How much will it cost Long Beach to keep car dealership Cal Worthington Ford – a city institution of 36 years and one of its largest sales tax generators – from moving away?

City officials are about to find out, as they put together a financial assistance package for the dealership made famous by decades of playful television commercials featuring cowboy hat-donning owner Cal Worthington and his “dog” Spot.

The trouble started in early March, when Worthington Ford told the Long Beach Area Chamber of Commerce that Ford Motor Co. had offered it incentives to move to another Southern California location. The dealership asked the chamber to broker a deal with the city to help it stay.

“We’re doing what we can to create whatever incentives are possible within reason to keep the dealership in Long Beach,” said chamber Chief Executive Randy Gordon. “We’re just trying to compete with Ford Motor Co. It’s sort of David and Goliath here, and we don’t know what Ford Motor’s offer is.”

Amid the disruption in the auto industry, Ford has pursued a strategy of reducing the number of its dealerships in the state while increasing the size and market of those remaining. In that way, Ford is trying to follow Japanese automakers’ “megadealers” strategy.

As a result of negotiations, Long Beach officials placed a $250,000 loan to the dealership for approval on the April 20 City Council agenda. But the item was pulled to allow the council more time to consider the issue and explore other financial assistance options, said Deputy City Manager Reggie Harrison.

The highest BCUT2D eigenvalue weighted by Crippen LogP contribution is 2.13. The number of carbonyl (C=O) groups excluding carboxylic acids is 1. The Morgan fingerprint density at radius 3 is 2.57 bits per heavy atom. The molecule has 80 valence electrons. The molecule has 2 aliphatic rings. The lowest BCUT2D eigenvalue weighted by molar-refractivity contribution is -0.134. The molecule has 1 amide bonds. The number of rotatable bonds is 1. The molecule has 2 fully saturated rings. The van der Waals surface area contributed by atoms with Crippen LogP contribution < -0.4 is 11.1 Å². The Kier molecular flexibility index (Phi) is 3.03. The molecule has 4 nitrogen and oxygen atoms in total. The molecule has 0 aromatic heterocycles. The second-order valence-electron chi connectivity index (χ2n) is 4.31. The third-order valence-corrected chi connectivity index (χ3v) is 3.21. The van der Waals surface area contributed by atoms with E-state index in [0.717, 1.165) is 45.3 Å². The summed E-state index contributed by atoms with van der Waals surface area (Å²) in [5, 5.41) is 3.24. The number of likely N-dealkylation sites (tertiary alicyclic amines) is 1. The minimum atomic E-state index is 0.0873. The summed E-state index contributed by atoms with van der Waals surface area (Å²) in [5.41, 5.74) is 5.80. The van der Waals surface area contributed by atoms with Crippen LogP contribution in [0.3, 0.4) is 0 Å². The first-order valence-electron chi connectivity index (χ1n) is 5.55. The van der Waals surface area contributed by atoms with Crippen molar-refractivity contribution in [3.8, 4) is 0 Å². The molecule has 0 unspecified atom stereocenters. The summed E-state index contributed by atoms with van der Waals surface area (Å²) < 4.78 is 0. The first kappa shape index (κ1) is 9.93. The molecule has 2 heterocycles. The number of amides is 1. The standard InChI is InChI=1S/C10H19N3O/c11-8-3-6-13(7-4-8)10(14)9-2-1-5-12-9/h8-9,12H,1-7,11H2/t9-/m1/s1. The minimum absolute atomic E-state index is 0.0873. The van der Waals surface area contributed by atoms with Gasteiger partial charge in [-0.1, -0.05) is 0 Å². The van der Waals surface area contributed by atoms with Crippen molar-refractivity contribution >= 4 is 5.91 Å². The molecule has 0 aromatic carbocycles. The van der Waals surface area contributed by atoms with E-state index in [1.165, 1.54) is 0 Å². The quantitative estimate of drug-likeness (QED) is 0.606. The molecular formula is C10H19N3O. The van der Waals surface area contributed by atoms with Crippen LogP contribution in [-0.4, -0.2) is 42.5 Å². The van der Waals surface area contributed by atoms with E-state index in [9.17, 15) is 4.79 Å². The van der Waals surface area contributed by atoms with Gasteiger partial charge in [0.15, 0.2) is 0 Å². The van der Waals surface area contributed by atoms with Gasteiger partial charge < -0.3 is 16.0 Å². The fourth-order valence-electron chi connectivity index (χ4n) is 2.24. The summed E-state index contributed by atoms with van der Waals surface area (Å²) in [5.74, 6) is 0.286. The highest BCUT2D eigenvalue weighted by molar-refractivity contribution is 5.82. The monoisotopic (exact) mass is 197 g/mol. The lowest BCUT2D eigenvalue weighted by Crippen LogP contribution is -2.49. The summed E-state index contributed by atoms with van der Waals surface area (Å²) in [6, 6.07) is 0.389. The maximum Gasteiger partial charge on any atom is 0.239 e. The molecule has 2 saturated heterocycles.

The loan would not necessarily have had to be repaid, as long as certain milestones were met, which could involve sales tax revenue or the dealership’s headcount, he said.

Officials may propose a new assistance package for approval as early as May. Worthington Ford is one of the city’s 10 largest sales tax revenue generators and employs just under 120 people. “They’re probably one of the most recognizable businesses in the city. They’re very important to us,” Harrison said.

Representatives at Worthington Ford did not return calls for comment. But Gordon said that the dealership has indicated that Ford wants Worthington farther from Pacific Ford, a dealer in adjacent Lakewood.

Worthington Ford officials have indicated to the chamber and city that if they were to stay in Long Beach, they would want to expand to the vacant former site of a Power Chevrolet dealership down the street on Bellflower Boulevard. That could result in an additional 50 employees, Gordon said.

In a statement to the Business Journal, Ford Motor spokesman John Clinard confirmed the auto maker had asked the dealer to move. “To ensure that our dealers provide the best coverage for the public and achieve profitable sales and service volume for their businesses, we continually monitor market coverage and from time to time suggest that dealers consider relocation,” he said.

Worthington, 89, lives on a ranch in the Northern California community of Orland. The dealership is run by his grandson Nick.

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